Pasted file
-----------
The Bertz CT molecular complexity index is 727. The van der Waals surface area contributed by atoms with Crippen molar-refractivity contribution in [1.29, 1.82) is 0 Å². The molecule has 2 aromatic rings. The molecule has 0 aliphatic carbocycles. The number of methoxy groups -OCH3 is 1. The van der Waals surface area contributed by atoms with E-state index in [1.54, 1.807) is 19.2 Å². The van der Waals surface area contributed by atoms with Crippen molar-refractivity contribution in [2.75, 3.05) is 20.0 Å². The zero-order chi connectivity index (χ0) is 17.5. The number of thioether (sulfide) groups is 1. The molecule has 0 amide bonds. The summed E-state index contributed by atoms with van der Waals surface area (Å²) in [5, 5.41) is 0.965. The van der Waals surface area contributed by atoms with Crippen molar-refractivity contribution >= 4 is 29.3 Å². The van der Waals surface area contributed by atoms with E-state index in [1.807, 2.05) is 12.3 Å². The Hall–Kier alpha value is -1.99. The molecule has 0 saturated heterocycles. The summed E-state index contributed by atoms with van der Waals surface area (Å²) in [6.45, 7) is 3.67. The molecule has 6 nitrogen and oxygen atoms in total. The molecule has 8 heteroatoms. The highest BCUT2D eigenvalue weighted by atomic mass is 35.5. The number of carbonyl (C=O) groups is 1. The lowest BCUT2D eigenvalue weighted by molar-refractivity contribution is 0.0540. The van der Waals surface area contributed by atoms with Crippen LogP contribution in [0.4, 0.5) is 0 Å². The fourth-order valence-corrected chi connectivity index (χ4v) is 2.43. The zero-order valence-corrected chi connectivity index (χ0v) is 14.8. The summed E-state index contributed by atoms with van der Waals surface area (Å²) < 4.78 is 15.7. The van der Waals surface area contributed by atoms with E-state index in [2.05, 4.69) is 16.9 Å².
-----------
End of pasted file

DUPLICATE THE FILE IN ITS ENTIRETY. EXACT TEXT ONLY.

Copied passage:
The Bertz CT molecular complexity index is 727. The van der Waals surface area contributed by atoms with Crippen molar-refractivity contribution in [1.29, 1.82) is 0 Å². The molecule has 2 aromatic rings. The molecule has 0 aliphatic carbocycles. The number of methoxy groups -OCH3 is 1. The van der Waals surface area contributed by atoms with E-state index in [1.54, 1.807) is 19.2 Å². The van der Waals surface area contributed by atoms with Crippen molar-refractivity contribution in [2.75, 3.05) is 20.0 Å². The zero-order chi connectivity index (χ0) is 17.5. The number of thioether (sulfide) groups is 1. The molecule has 0 amide bonds. The summed E-state index contributed by atoms with van der Waals surface area (Å²) in [5, 5.41) is 0.965. The van der Waals surface area contributed by atoms with Crippen molar-refractivity contribution >= 4 is 29.3 Å². The van der Waals surface area contributed by atoms with E-state index in [1.807, 2.05) is 12.3 Å². The Hall–Kier alpha value is -1.99. The molecule has 0 saturated heterocycles. The summed E-state index contributed by atoms with van der Waals surface area (Å²) in [6.45, 7) is 3.67. The molecule has 6 nitrogen and oxygen atoms in total. The molecule has 8 heteroatoms. The highest BCUT2D eigenvalue weighted by atomic mass is 35.5. The number of carbonyl (C=O) groups is 1. The lowest BCUT2D eigenvalue weighted by molar-refractivity contribution is 0.0540. The van der Waals surface area contributed by atoms with Crippen LogP contribution in [0.4, 0.5) is 0 Å². The fourth-order valence-corrected chi connectivity index (χ4v) is 2.43. The zero-order valence-corrected chi connectivity index (χ0v) is 14.8. The summed E-state index contributed by atoms with van der Waals surface area (Å²) < 4.78 is 15.7. The van der Waals surface area contributed by atoms with E-state index in [2.05, 4.69) is 16.9 Å².